Doctor Facing 10 Years in Jail After Performing Abortion in 22nd Week, After Law Allows

Dr. Miranda Ruiz, from Argentina's Salta province, is accused of performing an abortion without the patient's consent.

Ruiz has denied the claims. She was jailed for several hours in August and faces a decade in prison if convicted.

"At one point, I felt that if I had been in the Middle Ages, I would have been burned," Ruiz told the Associated Press.

Argentina's Voluntary Interruption of Pregnancy Law, implemented December 30, 2020, allows abortions up to the 14th week of gestation, with exceptions for cases of rape or if continuing the pregnancy poses too much of a health risk.

While abortions are easier to get in places like Buenos Aires, in Ruiz's town of Tartagal, 745 miles from the capital, she is one of very few providers. Ruiz said she covers over 90 percent of abortions in her area.

Prosecutor Gonzalo Vega said the accusations against Ruiz come from the uncle of the patient, who was in her 22nd week of pregnancy. The uncle said his niece tried to stop the abortion but would not be let out of the hospital.

Ruiz denied this, saying that she, a psychologist and a social worker evaluated the patient beforehand. She added that the abortion "was endorsed by the (hospital) management, the head of the gynecology service and the supervisor of sexual and reproductive health of Salta. That's all written in the medical record."

Dr. Miranda Ruiz, doctor, abortion
Dr. Miranda Ruiz, from Argentina's Salta province, is accused of performing an abortion without the patient's consent. Above, Dr. Ruiz poses for a photo in Tartagal, Argentina, on Sunday, December 12. Javier Corbalan/AP Photo

Every week of late, more than 20 women with unwanted pregnancies come to Ruiz, one of the few physicians who perform free abortions in northern Argentina's Salta province—many under a year-old law that legalized elective abortion to the 14th week of gestation.

Yet activists say that abortion services in socially conservative parts of the country such as Salta remain restricted and under threat, leaving poor women the choice of a clandestine abortion or having an unwanted child.

Elective abortion also is legal in the Latin American nations of Cuba, Guyana, French Guiana, Uruguay and parts of Mexico. Some countries, such as Chile, allow abortions due to rape, when a fetus is malformed or for danger to a woman's life. Total bans are in place in Nicaragua, Honduras, El Salvador and the Dominican Republic.

Since the beginning of the year, 32,758 pregnancies have been terminated at the 1,243 medical centers across Argentina willing to perform abortions, according to Ministry of Health figures.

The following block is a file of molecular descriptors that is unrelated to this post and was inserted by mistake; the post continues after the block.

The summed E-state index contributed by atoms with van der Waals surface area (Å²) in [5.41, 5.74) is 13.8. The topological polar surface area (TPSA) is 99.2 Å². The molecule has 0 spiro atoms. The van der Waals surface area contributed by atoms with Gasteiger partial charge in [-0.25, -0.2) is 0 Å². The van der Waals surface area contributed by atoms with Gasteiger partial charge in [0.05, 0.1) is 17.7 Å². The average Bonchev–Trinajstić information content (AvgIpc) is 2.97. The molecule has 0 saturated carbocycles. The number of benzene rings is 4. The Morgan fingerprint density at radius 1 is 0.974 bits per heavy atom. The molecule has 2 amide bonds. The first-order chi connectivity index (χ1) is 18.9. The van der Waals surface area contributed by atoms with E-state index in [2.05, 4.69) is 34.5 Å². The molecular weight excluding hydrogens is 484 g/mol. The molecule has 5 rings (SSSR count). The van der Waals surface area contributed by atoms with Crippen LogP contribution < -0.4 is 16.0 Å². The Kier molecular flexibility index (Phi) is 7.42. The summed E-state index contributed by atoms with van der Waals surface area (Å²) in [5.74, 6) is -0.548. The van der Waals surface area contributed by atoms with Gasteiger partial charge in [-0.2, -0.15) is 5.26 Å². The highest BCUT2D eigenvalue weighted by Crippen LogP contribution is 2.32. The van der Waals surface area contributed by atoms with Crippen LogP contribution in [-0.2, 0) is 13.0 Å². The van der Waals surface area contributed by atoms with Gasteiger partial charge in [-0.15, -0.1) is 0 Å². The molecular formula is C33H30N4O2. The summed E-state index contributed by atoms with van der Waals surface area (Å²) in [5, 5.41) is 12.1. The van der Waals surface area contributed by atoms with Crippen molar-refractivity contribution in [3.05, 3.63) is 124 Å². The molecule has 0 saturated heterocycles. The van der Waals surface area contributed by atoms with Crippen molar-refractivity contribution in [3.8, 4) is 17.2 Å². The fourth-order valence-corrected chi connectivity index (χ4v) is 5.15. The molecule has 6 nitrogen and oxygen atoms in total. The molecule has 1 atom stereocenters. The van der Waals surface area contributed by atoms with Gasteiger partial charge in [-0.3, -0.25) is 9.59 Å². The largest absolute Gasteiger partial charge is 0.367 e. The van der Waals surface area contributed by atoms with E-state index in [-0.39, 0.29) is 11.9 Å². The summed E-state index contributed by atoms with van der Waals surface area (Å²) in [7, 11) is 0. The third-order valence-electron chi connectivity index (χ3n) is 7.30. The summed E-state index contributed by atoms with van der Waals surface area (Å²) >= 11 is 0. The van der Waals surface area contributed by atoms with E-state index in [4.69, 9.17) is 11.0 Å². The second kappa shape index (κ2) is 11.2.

But ease of access often depends on the cooperation of local officials.

Women also often face bureaucratic obstacles to abortion and lack information about how to apply for one, activists say.

"There are spaces where abortion is guaranteed," but in others women have little support, said Ruth Zurbriggen, a member of the Network of Rescuers, an activist group that even before the law passed helped women seeking abortions.

Valeria Isla, national director for sexual and reproductive health at the Ministry of Health, agreed the law is not being applied evenly, but said there have been advances since it was adopted. She said challenges include expanding the number of public health centers and doctors performing the procedure.

Salta is one of the places where few professionals are available to perform the procedure, according to doctors consulted by the Associated Press, and Ruiz said the case against her could aggravate that.

She has a small office at the Juan Domingo Perón public hospital in Tartagal, a town of mostly low-income people. She said patients, who also come from neighboring provinces, seek her out because word has spread that she will perform abortions.

Ruiz speculated that the accusations against her were intended to dissuade other physicians from performing abortions, but she said the effect was the opposite.

"As it gained public notice, not only did the number of patients who come to see me expand, information is circulating," she said.

Vega denied seeking to "silence" health professionals. He also alleged "that the express consent required for performing the termination of the pregnancy" was not signed by Ruiz until after the abortion. Ruiz denies that.

The identity of the complainant has not been made public.

In the neighboring Santiago del Estero province, only two hospitals perform abortions and women there can't seek the procedure directly: They must call a confidential telephone line at the national Ministry of Health to start a process of being put in touch with doctors who do abortions.

"Along with the bureaucracy, there is the stigma, the abuse, making them wait," said Dr. Teresa Santillán, who performs abortions in a private practice and works in a primary public care unit in Santiago del Estero.

"Women have ultrasounds in the same place where they are pregnant for prenatal care, and in the (waiting) corridor they ask, 'Who has come for abortion?'" Santillán said. "There is no closed place that preserves confidentiality."

The Associated Press contributed to this report.

pro-choice, Buenos Aires, Argentina
Since the beginning of 2021, the Argentinian Ministry of Health said 32,758 pregnancies have been terminated at 1,243 medical centers across the country. Above, pro-choice demonstrators celebrate after the right to an abortion is legalized on December 30, 2020, in Buenos Aires, Argentina. Photo by Marcelo Endelli/Getty Images